Friday, 3 August 2012

Illuminé, an exhibit of encaustic works by Linda Girard

Last evening I had the pleasure of attending the vernissage for Linda Girard's new exhibit of encaustic works. It was held at Ben Franklin Place in Ottawa, ON, in the Centrepoint Theatre Gallery, where the works will be on display until August 22.

It was my first chance to look at encaustic art in the flesh, as it were, and I was very pleased. I've been aware that a growing number of visual artists have been exploring this medium, but I've never had a chance until now to examine it up close.

The encaustic technique involves heating beeswax, adding pigment, and then applying it to the surface of the work while experimenting with layering, texturing, and marking. I would have thought, not knowing any better, that this would be a rather transient, impermanent medium, but I've learned that there are early Christian iconic encaustic works still extant that date back to the sixth century, and much older examples produced by the Egyptians that may be seen in the British Museum. Obviously, a visual artist choosing encaustic as a medium can produce works for the ages, as opposed to the moment.

Illuminé is the result of almost two years' work by Ms. Girard and consists of thirty-seven works in total. Her overriding theme is an exploration of place, and I must admit my personal favourites were her earliest encaustics in the show, the "South Branch River Series," which were inspired by the Oxford Mills area, not far from where I live. These four paintings were framed in natural, unfinished wood, and seemed to jump off the wall at me, especially "Barnes Creek, South Branch River," for which she has received an Honourable Mention from the Marianne Silfhout Gallery.

Also remarkable are the "Old Florida Series," inspired by her time spent in the Sarasota area, one of which is reproduced in the exhibit poster, above.

As I was leaving, though, I was stopped dead in my tracks outside the library by her tribute to Gwendolyn MacEwan, which I had missed on the way into the building. It was displayed by itself, around the corner from the gallery proper, and I might have walked right past it again, but I felt a sudden pull from a magnetic pair of eyes, looked at the glass display case, and stopped short. I've always felt drawn to the late Ms. MacEwan's poetry, an excellent example of which is "Dark Pines Under Water," from The Shadow-Maker (Toronto: Macmillan, 1972), which begins:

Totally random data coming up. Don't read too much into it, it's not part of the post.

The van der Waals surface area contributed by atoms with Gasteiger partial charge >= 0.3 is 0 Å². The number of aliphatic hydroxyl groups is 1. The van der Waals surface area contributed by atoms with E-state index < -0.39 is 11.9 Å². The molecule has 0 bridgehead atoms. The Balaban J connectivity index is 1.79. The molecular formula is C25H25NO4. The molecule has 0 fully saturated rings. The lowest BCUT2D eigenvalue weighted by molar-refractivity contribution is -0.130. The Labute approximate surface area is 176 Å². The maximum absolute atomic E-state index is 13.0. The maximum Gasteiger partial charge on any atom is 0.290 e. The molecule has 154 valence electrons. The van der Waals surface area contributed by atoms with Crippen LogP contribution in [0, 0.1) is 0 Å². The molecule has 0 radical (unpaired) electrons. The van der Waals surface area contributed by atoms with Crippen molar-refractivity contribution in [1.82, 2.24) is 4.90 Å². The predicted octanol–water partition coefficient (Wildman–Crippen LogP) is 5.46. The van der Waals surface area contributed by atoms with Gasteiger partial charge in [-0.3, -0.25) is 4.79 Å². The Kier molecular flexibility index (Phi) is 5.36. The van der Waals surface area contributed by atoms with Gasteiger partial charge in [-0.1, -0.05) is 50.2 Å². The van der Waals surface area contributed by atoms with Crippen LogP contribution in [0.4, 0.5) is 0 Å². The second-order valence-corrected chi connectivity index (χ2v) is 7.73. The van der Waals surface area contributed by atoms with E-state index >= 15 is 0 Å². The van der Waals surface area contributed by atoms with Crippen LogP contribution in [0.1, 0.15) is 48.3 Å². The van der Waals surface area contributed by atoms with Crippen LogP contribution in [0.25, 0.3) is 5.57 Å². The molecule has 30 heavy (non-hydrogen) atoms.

This land like a mirror turns you inward
                                    And you become a forest in a furtive lake;
                                    The dark pines of your mind reach downward,
                                    You dream in the green of your time,
                                    Your memory is a row of sinking pines.
I took my time studying Ms. Girard's tribute to this under-appreciated Canadian poet. She had, in her own words, focused on MacEwan's "haunting Egyptian like kohl eyes and tiny pursed lips [and] frankly intelligent gaze." I've seen a copy of this piece online before but to see it in person was something else again.

If you live in the Ottawa area, I urge you to visit the Centrepoint Theatre Gallery this month and experience this exhibit for yourself. It's definitely worth your while.

All other lovers of fine art can visit Linda Girard's blog at, where she has posted most of the works included in the show. Take the time to explore her blog, which will give you an excellent feel for her work and her vision. And for goodness sakes, don't miss the post featuring the MacEwan encaustic, as I almost did! 

No comments:

Post a Comment